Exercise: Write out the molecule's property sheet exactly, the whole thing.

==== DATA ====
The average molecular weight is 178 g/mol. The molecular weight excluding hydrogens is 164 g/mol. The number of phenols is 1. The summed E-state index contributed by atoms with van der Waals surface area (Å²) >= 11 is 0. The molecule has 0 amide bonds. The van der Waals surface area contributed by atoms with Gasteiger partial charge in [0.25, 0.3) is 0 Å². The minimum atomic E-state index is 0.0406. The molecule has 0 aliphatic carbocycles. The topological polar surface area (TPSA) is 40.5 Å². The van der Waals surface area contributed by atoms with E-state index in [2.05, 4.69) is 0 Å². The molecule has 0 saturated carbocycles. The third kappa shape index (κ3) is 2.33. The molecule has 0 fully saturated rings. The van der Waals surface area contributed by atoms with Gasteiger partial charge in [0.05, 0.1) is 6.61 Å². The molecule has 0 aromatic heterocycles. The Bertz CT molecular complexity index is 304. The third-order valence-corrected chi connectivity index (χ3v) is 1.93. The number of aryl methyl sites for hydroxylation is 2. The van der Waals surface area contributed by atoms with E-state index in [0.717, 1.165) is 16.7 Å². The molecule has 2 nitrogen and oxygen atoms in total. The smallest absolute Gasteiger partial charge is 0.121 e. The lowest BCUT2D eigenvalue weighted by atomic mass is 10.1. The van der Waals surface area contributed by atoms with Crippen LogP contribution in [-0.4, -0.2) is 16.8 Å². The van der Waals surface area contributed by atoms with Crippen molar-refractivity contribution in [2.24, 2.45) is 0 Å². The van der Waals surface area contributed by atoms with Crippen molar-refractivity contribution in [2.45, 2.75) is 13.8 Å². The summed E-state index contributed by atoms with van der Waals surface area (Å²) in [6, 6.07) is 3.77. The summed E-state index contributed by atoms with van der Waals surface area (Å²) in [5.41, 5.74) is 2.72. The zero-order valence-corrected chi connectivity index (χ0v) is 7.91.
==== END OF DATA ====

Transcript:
The average molecular weight is 178 g/mol. The molecular weight excluding hydrogens is 164 g/mol. The number of phenols is 1. The summed E-state index contributed by atoms with van der Waals surface area (Å²) >= 11 is 0. The molecule has 0 amide bonds. The van der Waals surface area contributed by atoms with Gasteiger partial charge in [0.25, 0.3) is 0 Å². The minimum atomic E-state index is 0.0406. The molecule has 0 aliphatic carbocycles. The topological polar surface area (TPSA) is 40.5 Å². The van der Waals surface area contributed by atoms with E-state index in [2.05, 4.69) is 0 Å². The molecule has 0 saturated carbocycles. The third kappa shape index (κ3) is 2.33. The molecule has 0 fully saturated rings. The van der Waals surface area contributed by atoms with Gasteiger partial charge in [0.05, 0.1) is 6.61 Å². The molecule has 0 aromatic heterocycles. The Bertz CT molecular complexity index is 304. The third-order valence-corrected chi connectivity index (χ3v) is 1.93. The number of aryl methyl sites for hydroxylation is 2. The van der Waals surface area contributed by atoms with E-state index in [0.717, 1.165) is 16.7 Å². The molecule has 2 nitrogen and oxygen atoms in total. The smallest absolute Gasteiger partial charge is 0.121 e. The lowest BCUT2D eigenvalue weighted by atomic mass is 10.1. The van der Waals surface area contributed by atoms with Crippen LogP contribution in [-0.4, -0.2) is 16.8 Å². The van der Waals surface area contributed by atoms with Crippen molar-refractivity contribution in [2.24, 2.45) is 0 Å². The van der Waals surface area contributed by atoms with Crippen molar-refractivity contribution in [2.45, 2.75) is 13.8 Å². The summed E-state index contributed by atoms with van der Waals surface area (Å²) in [6, 6.07) is 3.77. The summed E-state index contributed by atoms with van der Waals surface area (Å²) in [5.41, 5.74) is 2.72. The zero-order valence-corrected chi connectivity index (χ0v) is 7.91.